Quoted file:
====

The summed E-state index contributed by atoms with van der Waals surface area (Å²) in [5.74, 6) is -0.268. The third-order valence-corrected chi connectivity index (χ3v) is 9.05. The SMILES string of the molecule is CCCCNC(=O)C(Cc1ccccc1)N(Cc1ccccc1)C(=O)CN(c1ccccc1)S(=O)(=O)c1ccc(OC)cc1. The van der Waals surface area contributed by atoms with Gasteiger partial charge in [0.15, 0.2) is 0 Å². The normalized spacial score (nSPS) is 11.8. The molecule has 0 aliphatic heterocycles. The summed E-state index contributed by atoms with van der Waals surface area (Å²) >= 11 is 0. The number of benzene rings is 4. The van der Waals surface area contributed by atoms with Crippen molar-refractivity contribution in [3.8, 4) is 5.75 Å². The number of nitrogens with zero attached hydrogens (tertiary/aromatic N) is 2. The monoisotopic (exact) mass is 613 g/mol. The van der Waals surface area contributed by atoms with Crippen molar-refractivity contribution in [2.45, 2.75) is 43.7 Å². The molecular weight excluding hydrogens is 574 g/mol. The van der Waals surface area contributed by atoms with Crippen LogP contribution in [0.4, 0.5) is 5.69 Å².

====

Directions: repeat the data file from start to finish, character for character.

The summed E-state index contributed by atoms with van der Waals surface area (Å²) in [5.74, 6) is -0.268. The third-order valence-corrected chi connectivity index (χ3v) is 9.05. The SMILES string of the molecule is CCCCNC(=O)C(Cc1ccccc1)N(Cc1ccccc1)C(=O)CN(c1ccccc1)S(=O)(=O)c1ccc(OC)cc1. The van der Waals surface area contributed by atoms with Gasteiger partial charge in [0.15, 0.2) is 0 Å². The normalized spacial score (nSPS) is 11.8. The molecule has 0 aliphatic heterocycles. The summed E-state index contributed by atoms with van der Waals surface area (Å²) >= 11 is 0. The number of benzene rings is 4. The van der Waals surface area contributed by atoms with Crippen molar-refractivity contribution in [3.8, 4) is 5.75 Å². The number of nitrogens with zero attached hydrogens (tertiary/aromatic N) is 2. The monoisotopic (exact) mass is 613 g/mol. The van der Waals surface area contributed by atoms with Crippen molar-refractivity contribution in [2.45, 2.75) is 43.7 Å². The molecular weight excluding hydrogens is 574 g/mol. The van der Waals surface area contributed by atoms with Crippen LogP contribution in [0.4, 0.5) is 5.69 Å².